Following in Big Bear’s footsteps, a handful of new businesses have opened up in the last couple years: Boundary Stone, a tavern on 1st and Rhode Island NW, offers drinks, fried pickles and music from a free juke box, Rustik, at 1st and T, and Bacio, at 1st and Seaton, serve hot meals, and Timor bodega was reborn as FieldtoCity, an organic market at 2nd and Rhode Island.

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Boundary Stone

These additions have been cheered by many, but when talk started that older residents were feeling a little pushed out, some steps were taken. For example, when Big Bear was first drawing hordes of MacBook-wielding young people to a neighborhood where some neighbors couldn’t afford internet, ANC commissioners and Big Bear owner Stu Davenport figured out how to bring free wireless to the surrounding blocks to alleviate tension.

Teacher and former community organizer Laura Gill moved to Bloomingdale this summer from Mount Pleasant. She and her boyfriend Matt were drawn to the neighborhood’s relative proximity to Union Station (Matt travels to Baltimore regularly) and the “young, liberal people vibe.” Gill is still adjusting to her role in the mixed community. “I feel very aware of my transplanted-ness,” she told UrbanTurf. “I don’t feel like the space is mine, and I feel uncomfortable running around like it is mine or that I have the same relationship to the space as those who have lived there longer. Most people that go to Boundary Stone and Big Bear are not necessarily those who have been in the area for decades.”

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Crispus Attucks Park

Housing and Transportation Options

Large all-brick Victorian row houses with wide front porches fill Bloomingdale. Some have been converted into condos, and many have rent-able basement units. Larger condo buildings exist, like the Parker Flats at Gage School, a 92-unit project in a former elementary school, but are few.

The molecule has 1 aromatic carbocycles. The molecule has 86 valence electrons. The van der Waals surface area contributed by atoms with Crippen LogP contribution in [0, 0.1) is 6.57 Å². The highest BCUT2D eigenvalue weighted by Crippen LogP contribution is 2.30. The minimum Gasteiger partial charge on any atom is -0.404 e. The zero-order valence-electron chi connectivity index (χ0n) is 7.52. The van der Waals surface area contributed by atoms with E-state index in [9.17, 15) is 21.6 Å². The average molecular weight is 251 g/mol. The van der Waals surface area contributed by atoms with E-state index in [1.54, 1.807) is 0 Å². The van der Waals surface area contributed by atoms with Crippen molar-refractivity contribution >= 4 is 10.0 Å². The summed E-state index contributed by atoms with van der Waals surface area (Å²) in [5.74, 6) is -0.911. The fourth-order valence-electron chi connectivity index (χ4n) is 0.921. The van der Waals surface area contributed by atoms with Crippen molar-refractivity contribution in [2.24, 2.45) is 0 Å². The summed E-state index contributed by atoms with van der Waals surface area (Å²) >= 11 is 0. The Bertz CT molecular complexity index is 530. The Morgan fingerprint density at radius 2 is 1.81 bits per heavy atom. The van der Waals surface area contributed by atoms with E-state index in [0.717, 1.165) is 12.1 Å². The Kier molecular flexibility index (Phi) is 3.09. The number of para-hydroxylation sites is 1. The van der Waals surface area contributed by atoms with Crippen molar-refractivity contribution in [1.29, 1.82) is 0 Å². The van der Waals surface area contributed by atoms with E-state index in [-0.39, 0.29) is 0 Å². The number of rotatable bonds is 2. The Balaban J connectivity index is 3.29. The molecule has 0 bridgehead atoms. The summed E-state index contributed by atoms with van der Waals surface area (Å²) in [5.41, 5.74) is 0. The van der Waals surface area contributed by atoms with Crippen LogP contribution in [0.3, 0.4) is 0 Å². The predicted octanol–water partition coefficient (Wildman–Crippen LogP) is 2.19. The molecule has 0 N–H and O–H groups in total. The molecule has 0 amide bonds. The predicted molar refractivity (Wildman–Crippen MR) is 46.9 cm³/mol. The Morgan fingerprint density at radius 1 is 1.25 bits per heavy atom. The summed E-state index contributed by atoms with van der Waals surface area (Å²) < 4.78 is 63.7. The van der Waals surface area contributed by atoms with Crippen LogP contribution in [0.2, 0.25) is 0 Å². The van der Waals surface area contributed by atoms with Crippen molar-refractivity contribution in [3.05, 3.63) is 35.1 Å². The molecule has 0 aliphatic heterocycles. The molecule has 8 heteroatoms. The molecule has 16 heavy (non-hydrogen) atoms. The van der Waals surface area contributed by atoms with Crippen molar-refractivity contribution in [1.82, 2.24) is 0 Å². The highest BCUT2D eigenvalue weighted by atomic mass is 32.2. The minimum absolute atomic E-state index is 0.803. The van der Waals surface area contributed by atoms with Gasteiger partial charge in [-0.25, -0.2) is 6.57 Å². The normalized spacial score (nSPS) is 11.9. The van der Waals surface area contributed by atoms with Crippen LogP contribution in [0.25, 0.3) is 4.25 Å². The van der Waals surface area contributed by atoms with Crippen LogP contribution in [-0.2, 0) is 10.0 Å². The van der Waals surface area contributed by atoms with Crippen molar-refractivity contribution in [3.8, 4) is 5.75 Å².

The secret has long been out regarding Bloomingdale’s housing inventory, and even fixer-uppers usually get multiple offers these days. Resident Tim Crowley and his business partner beat out a dozen other offers to buy a vacant, dilapidated row house on 1st Street NW a couple years ago, which he has since been renovating. The house is next door to his condo. “When we bought [the house], it was a wreck,” Crowley told UrbanTurf. “I felt like I was improving my own property value.”

For-sale listings in the neighborhood have dwindled to the lowest number in a decade, according to real estate agent Suzanne Des Marais. (As of a week or so ago, there were 14 single-family home listings and six condo listings.) The average sales price on a house in 2011 is $510,890, with prices ranging from $234,000 to $850,000; condos fetched $303,662, on average. “The first house I sold in Bloomingdale in 2001 was for less than $200,000,” remembers Des Marais. “Prior to 2001, there was one property of condominium ownership in the neighborhood.”

The transportation options for residents include the New York Avenue or Shaw Metro stations, a Capital Bikeshare station at R and Florida Avenue NW, and a number of bus lines that run down North Capitol Street, Florida Avenue and Rhode Island Avenue.

Schools

Though the number of children in the neighborhood has dropped since 2000, sightings of strollers and baby bjorns are still fairly common. Bloomingdale is served by four public elementary schools (Garrison, Seaton, Emery and Shaed), Shaw Middle School and Dunbar Senior High School. Hyde Leadership Academy and Howard University Public Charter Middle School of Math and Science offer a few charter school options.

The Bottom Line

In April 2010, UrbanTurf wrote that Bloomingdale was a neighborhood quietly making a name for itself. Now, most residents would probably say that the area has gone ahead and made that name. Still, born as a suburb, its holding onto its familiar neighborhood feel. As new and old residents get used to each other and new businesses pop up to serve them, the community is tentatively finding a way to be everything to everyone.


 

See other articles related to: neighborhood profile, hoods, dclofts, bloomingdale

This article originally published at http://dc.urbanturf.com/articles/blog/bloomingdale_where_almost_everyone_knows_your_name/4650

24 Comments

  1. ben said at 11:22 am on Friday December 9, 2011:

    Very accurate look at a neighborhood that has changed a lot over the past 10 years.